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Dancing with the Sun at MoCo Arts

Jessie Haas

MoCo Arts, a nonprofit family-based arts education organization in Keene, NH, had solar planned for phase two of its brand new facility, somewhere off in the future. But thanks to a grant through The New Hampshire Charitable Foundation, phase two was completed four weeks after the new building opened.

The two story building, featuring a black box theater that seats 200 and three full-sized studios, was designed by architect and MoCo parent, Katie Cassidy Sutherland, and has energy efficiency in its DNA. At 17,000 square feet, it was designed to have energy costs similar to MoCo’s previous 7,700 square foot building.

Sutherland, working with H3 Hardy Collaboration Architecture, a New York City theater architect firm, designed the building for LED lighting inside and out. Many lights have timers, daylight sensors, and motion detectors, so the lights are never on when they are not needed.

Heating, cooling, and ventilation is through an air distribution system that is gas-fired and electrically cooled. It is controlled with a web-based energy management system. There are seven zones giving MoCo the ability to heat or cool each area based on usage and solar exposure.

Moco Art’s lobby has a Kalwall translucent wall system providing diffuse daylighting using lightweight structural sandwich panels which are energy-efficient. Image: Courtesy photo.

The building envelope plays an important role in helping MoCo meet its energy efficiency goals. It exceeds energy code by 50% by employing: A continuous air barrier system; over the air barrier, four inches continuous insulation at the exterior wall and eight inches at the roof; two inches continuous insulation below the slab; enough rigid insulation that the dew point occurs outside the building, eliminating condensation within the structure.

The building is oriented to maximize sun exposure for passive heating, daylighting, and the new solar photovoltaic system. Another aspect of daylighting is the Kalwall translucent wall system in the lobby and one studio. Kalwall makes highly insulating, diffuse light-transmitting walls which allow light to come in while blocking solar heat. This allows natural daylighting without increasing the need for air conditioning.

“It’s amazing,” said executive director Reagan Messer. “The staff and families all pinch ourselves every day.”

Messer particularly likes the Kalwall systems. Kalwall, a Manchester, NH company, provides its trademarked “museum quality daylighting” with lightweight structural sandwich panels. The company claims its panels are 400% more energy-efficient than double-paned insulated glass. The Kalwall system provides diffuse daylighting in the MoCo lobby. In Messer’s office, two walls are windows, and he rarely has to turn on a light.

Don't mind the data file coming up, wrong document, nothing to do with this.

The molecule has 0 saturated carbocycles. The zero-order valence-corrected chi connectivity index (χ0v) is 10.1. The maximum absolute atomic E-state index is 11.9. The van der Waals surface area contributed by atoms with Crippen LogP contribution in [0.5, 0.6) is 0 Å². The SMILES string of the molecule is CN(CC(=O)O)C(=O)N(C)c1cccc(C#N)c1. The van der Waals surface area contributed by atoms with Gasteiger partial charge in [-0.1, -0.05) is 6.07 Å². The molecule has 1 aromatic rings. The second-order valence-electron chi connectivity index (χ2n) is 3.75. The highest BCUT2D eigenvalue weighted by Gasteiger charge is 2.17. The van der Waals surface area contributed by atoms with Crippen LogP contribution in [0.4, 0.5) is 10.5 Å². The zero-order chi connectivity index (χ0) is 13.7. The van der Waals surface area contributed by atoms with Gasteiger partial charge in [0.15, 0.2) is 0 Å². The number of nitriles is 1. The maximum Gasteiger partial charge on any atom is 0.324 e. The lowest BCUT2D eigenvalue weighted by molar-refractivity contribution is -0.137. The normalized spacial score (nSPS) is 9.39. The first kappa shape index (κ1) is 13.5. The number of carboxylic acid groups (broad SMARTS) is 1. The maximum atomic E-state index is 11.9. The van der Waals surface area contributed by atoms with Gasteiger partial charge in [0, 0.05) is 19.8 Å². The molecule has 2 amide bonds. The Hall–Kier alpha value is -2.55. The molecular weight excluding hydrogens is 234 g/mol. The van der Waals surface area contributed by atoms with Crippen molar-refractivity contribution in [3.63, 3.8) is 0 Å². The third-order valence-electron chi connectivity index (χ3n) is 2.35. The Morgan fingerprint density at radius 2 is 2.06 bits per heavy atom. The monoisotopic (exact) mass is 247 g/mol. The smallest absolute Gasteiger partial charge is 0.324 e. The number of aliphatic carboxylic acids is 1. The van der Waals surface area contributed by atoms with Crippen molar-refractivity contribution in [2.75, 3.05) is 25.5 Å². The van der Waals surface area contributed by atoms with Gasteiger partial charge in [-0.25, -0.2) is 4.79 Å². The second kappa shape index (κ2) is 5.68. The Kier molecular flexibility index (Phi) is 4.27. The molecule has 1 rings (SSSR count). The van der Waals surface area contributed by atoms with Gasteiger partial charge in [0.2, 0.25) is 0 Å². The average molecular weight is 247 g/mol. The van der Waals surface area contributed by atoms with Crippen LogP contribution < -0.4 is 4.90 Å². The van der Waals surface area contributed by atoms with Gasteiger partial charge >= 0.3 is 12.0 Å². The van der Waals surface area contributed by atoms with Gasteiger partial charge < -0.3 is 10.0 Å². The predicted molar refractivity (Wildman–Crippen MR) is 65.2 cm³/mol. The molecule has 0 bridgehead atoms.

The intention was always to have solar on the roof to meet 100% of electricity needs. But that was aspirational, with MoCo focusing on raising $5 million for its new home. Then a few months ago, The New Hampshire Charitable Foundation contacted MoCo and said they had a donor who was interested. Working through a donor-advised fund, the Foundation facilitated a $138,000 grant to install one hundred thirty-seven 360 watt modules, manufactured in Canada by Heliene. Total array size is 49.32kW DC. The array is expected to produce between 56,000-58,000kWh annually. Solar Source, a division of The Melanson Company Inc., designed and installed the system. A small portion of the grant is set aside for maintenance.

The 49.32-kW rooftop solar array at MoCo Arts consists of 137 panels and will offset 70% of their energy needs. Image: Courtesy photo.

The system went live on September 28th and will meet 70% of MoCo’s needs, short of the original goal of 100%. The installation was limited by roof size. Still, the array significantly reduces overhead and allows MoCo to focus on its mission. The nonprofit already provides $70,000 a year in tuition aid. Trimming the electric bill will allow that to increase. “The generosity is allowing us to breath easy for many years to come,” says Messer.

Other energy-conscious features include structural concrete floors for thermal mass, which reduce heating needs; recycled and regionally produced building materials; low impact development techniques to reduce storm water runoff; plumbing systems designed to conserve water; and not least, site selection in downtown Keene, which make MoCo accessible by public transportation, walking, and biking.

Jessie Haas has written 40 books, mainly for children, and has lived in an off-grid cabin in Westminster West, VT since 1984, www.jessiehaas.com.

Links available with the posting of this article on the G.E.T. website.

http://www.move.moco.org/

http://www.solarsourcene.com

http://www.kalwall.com

http://www.aianh.org/users/katie-cassidy-sutherland-architect-pc

http://www.heliene.com

 

 

 

 

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